O'Mara has decided not to invoke a "stand your ground" hearing in which a judge alone would decide whether to dismiss the case or allow it to proceed to trial.
"This case, in my opinion and in my view of the facts, is a clear, straightforward self-defense case based upon the forensic evidence," he said.
Nelson has already ruled that defense attorneys won't be able to mention Martin's past marijuana use, suspension from school and past fighting during opening statements, though Nelson left open the possibility that the defense could try again later during the trial if it could show relevance.
Such a situation could arise if prosecutors attempt to portray Martin as an angelic kid.
Jurors will want to hear from Zimmerman.
"I can't see how he doesn't [testify]," said David Hill, another Florida defense attorney. "He's the only one who can say `I was scared for my life and here's what happened.’ ”
Another crucial witness will be Martin’s female friend, who was talking with him by cellphone.
She says Martin told her during that conversation that someone was following him and that she also heard a brief exchange between him and someone before the phone was cut off.
Martin was shot shortly afterward. But O'Mara already has called into question her credibility, accusing her of lying about missing Martin's funeral because she was in the hospital.
O'Mara said he doubts he will find six jurors and four alternates who haven't heard about the case, but his goal is to find jurors who haven't formed opinions. The judge ruled that potential jurors' identities will stay anonymous in an effort to protect them from harassment and public pressure during the trial. She rejected a defense request to sequester the jury candidates during jury selection.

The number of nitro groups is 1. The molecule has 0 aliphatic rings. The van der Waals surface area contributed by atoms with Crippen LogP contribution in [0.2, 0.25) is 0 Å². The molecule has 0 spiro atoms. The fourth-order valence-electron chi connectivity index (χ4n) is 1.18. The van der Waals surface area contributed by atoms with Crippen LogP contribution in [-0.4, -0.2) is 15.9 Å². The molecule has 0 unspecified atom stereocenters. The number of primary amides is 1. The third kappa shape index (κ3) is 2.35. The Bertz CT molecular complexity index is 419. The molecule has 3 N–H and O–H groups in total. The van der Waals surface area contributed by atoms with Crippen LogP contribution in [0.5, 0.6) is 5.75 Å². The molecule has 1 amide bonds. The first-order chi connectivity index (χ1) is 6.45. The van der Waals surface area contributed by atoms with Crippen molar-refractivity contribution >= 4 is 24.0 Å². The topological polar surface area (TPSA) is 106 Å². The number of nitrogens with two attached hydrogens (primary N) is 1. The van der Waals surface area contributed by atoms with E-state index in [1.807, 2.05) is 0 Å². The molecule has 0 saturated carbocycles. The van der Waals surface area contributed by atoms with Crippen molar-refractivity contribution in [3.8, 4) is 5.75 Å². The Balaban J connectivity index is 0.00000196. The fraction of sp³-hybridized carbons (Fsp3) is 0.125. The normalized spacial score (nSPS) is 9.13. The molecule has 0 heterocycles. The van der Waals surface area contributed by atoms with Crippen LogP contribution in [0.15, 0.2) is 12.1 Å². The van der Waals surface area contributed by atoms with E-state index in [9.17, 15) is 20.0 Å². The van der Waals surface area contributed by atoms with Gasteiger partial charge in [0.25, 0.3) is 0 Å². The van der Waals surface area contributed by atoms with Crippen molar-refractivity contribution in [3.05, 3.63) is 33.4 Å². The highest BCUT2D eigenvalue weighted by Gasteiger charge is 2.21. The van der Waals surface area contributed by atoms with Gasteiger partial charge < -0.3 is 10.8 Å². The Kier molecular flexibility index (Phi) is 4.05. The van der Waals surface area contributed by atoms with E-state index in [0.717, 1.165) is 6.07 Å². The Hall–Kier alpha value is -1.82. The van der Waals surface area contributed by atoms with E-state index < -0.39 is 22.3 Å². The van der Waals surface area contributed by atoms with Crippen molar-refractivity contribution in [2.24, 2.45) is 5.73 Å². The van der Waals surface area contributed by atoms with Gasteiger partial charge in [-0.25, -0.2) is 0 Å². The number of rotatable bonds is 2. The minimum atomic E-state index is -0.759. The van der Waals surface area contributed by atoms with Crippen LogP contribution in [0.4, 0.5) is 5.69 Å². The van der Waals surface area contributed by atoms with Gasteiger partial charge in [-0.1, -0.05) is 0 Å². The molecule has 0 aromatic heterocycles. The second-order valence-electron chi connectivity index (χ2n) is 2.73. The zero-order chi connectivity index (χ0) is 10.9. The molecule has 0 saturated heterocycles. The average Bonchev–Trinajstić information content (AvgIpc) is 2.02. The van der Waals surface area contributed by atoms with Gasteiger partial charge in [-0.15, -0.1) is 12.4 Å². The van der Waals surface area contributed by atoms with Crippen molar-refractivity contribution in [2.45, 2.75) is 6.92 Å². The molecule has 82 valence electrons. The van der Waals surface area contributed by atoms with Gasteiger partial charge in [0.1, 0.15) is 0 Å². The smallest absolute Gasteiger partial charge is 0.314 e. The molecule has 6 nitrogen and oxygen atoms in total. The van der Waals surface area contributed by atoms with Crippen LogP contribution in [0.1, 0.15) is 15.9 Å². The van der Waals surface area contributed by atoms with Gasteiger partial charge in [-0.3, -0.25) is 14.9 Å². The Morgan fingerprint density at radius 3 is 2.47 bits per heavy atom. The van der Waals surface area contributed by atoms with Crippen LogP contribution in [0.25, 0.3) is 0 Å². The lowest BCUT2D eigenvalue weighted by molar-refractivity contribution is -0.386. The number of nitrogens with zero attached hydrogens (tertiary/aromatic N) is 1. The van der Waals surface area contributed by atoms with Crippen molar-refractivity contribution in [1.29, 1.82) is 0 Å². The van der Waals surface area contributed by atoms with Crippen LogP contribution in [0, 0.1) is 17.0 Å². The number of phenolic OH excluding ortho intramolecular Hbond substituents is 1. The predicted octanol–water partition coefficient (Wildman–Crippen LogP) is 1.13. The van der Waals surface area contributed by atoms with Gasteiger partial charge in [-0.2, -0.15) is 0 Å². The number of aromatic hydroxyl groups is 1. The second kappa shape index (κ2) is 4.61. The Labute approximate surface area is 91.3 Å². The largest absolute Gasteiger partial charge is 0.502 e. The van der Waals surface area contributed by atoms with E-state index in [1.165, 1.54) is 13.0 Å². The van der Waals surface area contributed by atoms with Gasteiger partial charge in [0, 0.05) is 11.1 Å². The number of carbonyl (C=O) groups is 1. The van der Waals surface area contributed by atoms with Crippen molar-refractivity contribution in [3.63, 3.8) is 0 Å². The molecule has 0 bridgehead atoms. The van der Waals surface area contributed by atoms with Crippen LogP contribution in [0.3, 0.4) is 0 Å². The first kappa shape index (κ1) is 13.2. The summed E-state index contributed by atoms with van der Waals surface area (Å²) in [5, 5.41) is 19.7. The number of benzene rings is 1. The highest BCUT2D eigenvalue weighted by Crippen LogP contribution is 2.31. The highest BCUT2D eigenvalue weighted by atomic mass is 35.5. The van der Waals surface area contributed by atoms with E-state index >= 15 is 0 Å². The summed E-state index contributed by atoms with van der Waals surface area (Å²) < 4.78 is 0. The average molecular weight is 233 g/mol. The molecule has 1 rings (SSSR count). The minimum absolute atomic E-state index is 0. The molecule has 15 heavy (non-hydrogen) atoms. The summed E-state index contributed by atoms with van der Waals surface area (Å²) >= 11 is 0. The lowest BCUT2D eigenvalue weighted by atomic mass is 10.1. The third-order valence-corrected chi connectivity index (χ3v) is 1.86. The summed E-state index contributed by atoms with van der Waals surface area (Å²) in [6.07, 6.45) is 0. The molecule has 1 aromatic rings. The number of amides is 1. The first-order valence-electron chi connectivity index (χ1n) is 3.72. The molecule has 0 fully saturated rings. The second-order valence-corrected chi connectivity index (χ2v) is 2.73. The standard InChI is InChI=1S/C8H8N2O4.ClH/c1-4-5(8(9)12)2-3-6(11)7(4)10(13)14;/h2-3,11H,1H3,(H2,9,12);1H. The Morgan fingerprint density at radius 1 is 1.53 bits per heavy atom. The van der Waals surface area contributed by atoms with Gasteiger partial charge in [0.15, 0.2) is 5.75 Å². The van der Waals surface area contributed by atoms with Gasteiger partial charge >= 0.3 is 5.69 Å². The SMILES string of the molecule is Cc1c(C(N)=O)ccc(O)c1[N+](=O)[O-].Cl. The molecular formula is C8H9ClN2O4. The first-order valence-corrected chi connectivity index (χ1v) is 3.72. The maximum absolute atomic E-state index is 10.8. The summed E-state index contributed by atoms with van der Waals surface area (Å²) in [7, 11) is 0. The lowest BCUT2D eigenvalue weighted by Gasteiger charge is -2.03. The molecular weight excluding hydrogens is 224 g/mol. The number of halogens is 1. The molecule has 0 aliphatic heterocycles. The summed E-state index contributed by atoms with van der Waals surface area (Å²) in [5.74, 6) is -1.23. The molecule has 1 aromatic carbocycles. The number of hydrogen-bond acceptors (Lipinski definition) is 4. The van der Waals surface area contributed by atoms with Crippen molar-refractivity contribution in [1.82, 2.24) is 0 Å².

The defense will have a better chance with the jury if its members are older, more conservative citizens who believe in the right to bear arms, said both Hill and McClean.
"If there are African-Americans on the jury, they are going to sympathize with Trayvon Martin more," McClean said.
Prosecutors have refused to comment about the case outside the courtroom, but lead prosecutor Bernie de la Rionda indicated at a recent hearing he was well aware of the pressures the case's high profile is putting on all parties involved. Reporters from national media groups are attending the trial, and areas outside the courthouse have been designated for expected protests.
"We want to make sure this trial is tried in a courtroom and not outside a courtroom," de la Rionda said.
The Associated Press contributed to this report.